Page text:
A New Open Resource Management Architecture in the Sun HPC ClusterTools Environment
This article presents a new architecture for the integration of the Sun HPC ClusterTools™ parallel computing environment with distributed resource management systems such as the Sun™ Grid Engine system. This new architecture achieves a tight integration with multiple distributed resource management systems in a uniform and extensible framework, which means that any of the popular management systems may be used to launch and monitor Sun™ MPI parallel jobs.
Unlike previously available loose integrations, tight integrations allow a resource manager (RM) to:
Accurately measure resources used by the parallel processes
Terminate jobs that exceed resource limits
Generate accurate accounting information for multiprocess jobs
We have implemented tight integrations with Sun Grid Engine software, PBS from Veridian Systems, and LSF from Platform Computing. We provide examples showing correct resource accounting, ease of use to launch and debug Sun MPI jobs under these systems, and the improvements in behavior that result from the tight integration.
This article consists of the following topics:
- "Introduction to Sun HPC ClusterTools"
- "Sun CRE Infrastructure"
- "Integrating a Resource Manager"
- "New Integration Architecture"
- "Usage" on page 10
- "Parallel Tool Support"
- "Other Features"
Introduction to Sun HPC ClusterTools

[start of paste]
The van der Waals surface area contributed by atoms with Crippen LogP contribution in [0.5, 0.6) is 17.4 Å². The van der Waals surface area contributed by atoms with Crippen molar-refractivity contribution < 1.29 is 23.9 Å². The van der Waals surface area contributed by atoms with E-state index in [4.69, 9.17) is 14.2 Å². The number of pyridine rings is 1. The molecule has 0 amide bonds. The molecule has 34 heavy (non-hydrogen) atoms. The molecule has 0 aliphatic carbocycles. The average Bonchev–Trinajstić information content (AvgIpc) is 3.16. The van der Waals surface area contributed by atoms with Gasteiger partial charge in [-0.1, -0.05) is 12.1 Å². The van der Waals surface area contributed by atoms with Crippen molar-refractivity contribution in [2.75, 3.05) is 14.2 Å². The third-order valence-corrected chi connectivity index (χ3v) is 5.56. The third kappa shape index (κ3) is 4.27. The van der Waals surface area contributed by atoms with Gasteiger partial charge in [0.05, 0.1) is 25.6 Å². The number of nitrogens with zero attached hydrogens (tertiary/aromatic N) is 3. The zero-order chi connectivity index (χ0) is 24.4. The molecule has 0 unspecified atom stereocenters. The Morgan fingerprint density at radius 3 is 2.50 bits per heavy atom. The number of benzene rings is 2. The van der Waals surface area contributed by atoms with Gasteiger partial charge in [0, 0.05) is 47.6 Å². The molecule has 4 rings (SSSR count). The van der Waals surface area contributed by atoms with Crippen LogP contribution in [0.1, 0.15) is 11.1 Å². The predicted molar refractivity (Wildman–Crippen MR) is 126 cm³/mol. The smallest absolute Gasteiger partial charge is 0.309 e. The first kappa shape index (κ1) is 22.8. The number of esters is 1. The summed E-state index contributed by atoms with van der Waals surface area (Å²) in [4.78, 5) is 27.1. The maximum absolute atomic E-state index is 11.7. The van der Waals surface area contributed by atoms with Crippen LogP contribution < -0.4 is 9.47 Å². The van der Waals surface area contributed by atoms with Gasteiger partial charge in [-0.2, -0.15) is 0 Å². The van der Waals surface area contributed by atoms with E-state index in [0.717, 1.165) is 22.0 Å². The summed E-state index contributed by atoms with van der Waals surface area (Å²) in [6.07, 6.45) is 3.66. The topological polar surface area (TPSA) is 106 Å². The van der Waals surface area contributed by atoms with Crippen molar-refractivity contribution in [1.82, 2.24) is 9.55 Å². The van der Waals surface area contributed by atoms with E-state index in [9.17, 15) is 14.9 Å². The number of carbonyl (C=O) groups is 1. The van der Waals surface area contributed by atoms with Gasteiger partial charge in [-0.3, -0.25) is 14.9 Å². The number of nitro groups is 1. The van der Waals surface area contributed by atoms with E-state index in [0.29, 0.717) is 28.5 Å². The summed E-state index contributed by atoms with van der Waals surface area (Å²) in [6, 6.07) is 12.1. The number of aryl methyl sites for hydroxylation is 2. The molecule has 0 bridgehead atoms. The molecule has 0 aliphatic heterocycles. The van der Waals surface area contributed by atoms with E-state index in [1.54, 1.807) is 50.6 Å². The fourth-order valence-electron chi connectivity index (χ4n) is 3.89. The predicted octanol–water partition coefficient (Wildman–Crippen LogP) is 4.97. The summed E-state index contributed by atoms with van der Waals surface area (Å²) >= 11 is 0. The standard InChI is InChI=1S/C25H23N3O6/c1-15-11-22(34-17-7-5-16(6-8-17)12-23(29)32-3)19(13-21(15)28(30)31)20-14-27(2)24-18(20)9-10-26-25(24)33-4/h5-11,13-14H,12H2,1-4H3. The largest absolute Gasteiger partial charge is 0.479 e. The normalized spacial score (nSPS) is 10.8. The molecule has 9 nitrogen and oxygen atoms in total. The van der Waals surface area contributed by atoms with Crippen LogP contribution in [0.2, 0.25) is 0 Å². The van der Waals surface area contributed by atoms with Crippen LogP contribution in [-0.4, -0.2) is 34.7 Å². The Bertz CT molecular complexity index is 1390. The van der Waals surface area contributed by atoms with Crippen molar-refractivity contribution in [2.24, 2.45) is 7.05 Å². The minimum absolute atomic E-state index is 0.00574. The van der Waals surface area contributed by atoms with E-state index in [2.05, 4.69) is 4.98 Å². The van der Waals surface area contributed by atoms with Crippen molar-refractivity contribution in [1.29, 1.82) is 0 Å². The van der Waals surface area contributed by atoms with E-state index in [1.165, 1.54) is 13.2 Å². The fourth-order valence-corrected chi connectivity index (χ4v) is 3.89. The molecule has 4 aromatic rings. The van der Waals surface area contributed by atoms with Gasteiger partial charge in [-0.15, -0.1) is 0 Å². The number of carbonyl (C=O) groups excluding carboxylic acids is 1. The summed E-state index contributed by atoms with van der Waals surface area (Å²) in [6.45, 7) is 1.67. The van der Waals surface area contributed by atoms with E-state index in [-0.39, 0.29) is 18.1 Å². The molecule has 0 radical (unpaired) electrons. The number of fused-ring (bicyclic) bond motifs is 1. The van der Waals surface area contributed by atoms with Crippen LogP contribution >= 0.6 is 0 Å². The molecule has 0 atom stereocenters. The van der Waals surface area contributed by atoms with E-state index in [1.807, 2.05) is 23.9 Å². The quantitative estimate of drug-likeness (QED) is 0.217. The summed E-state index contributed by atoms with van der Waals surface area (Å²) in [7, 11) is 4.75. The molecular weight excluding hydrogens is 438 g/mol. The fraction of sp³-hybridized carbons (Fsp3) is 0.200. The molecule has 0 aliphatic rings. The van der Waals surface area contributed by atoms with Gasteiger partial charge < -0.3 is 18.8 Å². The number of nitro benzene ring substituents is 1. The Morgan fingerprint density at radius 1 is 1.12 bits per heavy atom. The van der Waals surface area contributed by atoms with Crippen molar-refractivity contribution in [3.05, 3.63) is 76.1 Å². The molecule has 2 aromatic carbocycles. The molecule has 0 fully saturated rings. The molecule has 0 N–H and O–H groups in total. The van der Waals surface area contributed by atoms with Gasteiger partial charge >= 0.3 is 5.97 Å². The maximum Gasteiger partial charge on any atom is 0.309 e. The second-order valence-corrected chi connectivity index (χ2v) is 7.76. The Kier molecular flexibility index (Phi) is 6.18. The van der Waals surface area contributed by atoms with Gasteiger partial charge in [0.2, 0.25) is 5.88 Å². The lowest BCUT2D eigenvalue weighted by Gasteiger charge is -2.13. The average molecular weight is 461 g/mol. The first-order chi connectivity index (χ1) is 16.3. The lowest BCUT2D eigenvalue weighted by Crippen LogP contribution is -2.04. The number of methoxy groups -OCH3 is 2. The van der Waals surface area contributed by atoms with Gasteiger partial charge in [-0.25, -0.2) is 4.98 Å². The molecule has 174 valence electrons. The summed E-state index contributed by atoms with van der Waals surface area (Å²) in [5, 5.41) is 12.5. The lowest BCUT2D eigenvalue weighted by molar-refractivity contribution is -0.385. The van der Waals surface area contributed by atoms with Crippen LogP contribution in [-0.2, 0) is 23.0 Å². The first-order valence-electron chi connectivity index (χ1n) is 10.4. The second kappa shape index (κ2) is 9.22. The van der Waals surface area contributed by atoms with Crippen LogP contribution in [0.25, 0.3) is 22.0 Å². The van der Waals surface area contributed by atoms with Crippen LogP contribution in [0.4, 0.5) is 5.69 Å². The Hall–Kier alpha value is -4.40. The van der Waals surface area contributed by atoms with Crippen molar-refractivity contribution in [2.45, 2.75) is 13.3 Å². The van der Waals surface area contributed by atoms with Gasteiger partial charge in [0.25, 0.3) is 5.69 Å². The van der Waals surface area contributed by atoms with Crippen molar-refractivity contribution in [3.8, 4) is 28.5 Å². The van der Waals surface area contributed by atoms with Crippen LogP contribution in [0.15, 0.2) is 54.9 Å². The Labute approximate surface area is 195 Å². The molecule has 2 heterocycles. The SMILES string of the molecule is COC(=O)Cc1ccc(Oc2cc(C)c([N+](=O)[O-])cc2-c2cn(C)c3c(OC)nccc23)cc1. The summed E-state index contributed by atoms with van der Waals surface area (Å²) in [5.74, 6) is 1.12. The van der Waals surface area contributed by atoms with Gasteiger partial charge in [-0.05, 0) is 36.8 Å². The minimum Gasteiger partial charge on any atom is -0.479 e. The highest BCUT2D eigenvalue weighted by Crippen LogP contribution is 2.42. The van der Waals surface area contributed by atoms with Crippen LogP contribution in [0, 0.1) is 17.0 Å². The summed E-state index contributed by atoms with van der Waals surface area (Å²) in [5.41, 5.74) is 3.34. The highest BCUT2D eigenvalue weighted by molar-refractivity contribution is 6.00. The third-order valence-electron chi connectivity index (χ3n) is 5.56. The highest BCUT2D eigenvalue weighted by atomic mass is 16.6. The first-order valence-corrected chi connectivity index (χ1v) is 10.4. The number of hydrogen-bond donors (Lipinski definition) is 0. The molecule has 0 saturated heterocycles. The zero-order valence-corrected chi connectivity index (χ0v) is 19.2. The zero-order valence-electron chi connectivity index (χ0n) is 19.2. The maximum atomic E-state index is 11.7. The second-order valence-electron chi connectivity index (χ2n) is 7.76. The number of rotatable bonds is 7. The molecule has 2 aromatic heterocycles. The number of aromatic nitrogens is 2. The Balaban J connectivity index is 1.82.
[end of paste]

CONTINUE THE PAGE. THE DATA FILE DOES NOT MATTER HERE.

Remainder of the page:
The Sun HPC ClusterTools environment enables users to develop, debug, and deploy multiprocess distributed-memory applications. The environment includes:
Highly optimized version of the industry standard MPI (message passing interface)
Sun™ Cluster Runtime Environment (Sun CRE) for launching and monitoring parallel jobs
Prism™ multiprocess debugger
Sun Scalable Scientific Subroutine Library
Applications developed with this environment are often put into production using a resource management system. High performance computing centers use distributed resource management systems such as Sun Grid Engine software to share resources fairly and accountably, and to guarantee that every job can obtain the resources it needs to run at maximum efficiency. To properly monitor a job's resource consumption, the management system must be the agent that launches the job. These RM systems do not know how to launch multiprocess jobs such as MPI applications. Instead, they reserve the resources, and then ask the native parallel environment to launch the job. As a result, the RM has no visibility into the new processes and cannot monitor their resource consumption. This means the RM cannot generate accurate accounting records, and cannot terminate jobs that use more than their allowed share of resources. The result can be poor performance for all jobs on the system due to overcommitment of resources. This is commonly referred to as a loose integration between the RM and the parallel environment.
Vendors have solved this problem by communicating the process information between the parallel environment and the RM, thus achieving a tight integration. For example, Sun provided a tight integration between Sun MPI and LSF in the Sun HPC ClusterTools 3.0 release. The disadvantage of this approach is that it tends to yield point solutions that are not easily extensible to additional resource management systems; yet it is critical that the parallel environment support all of the commonly used systems. The RM is an integral component of a production environment, and vendors cannot expect sites to adopt a different system as a prerequisite for running parallel jobs.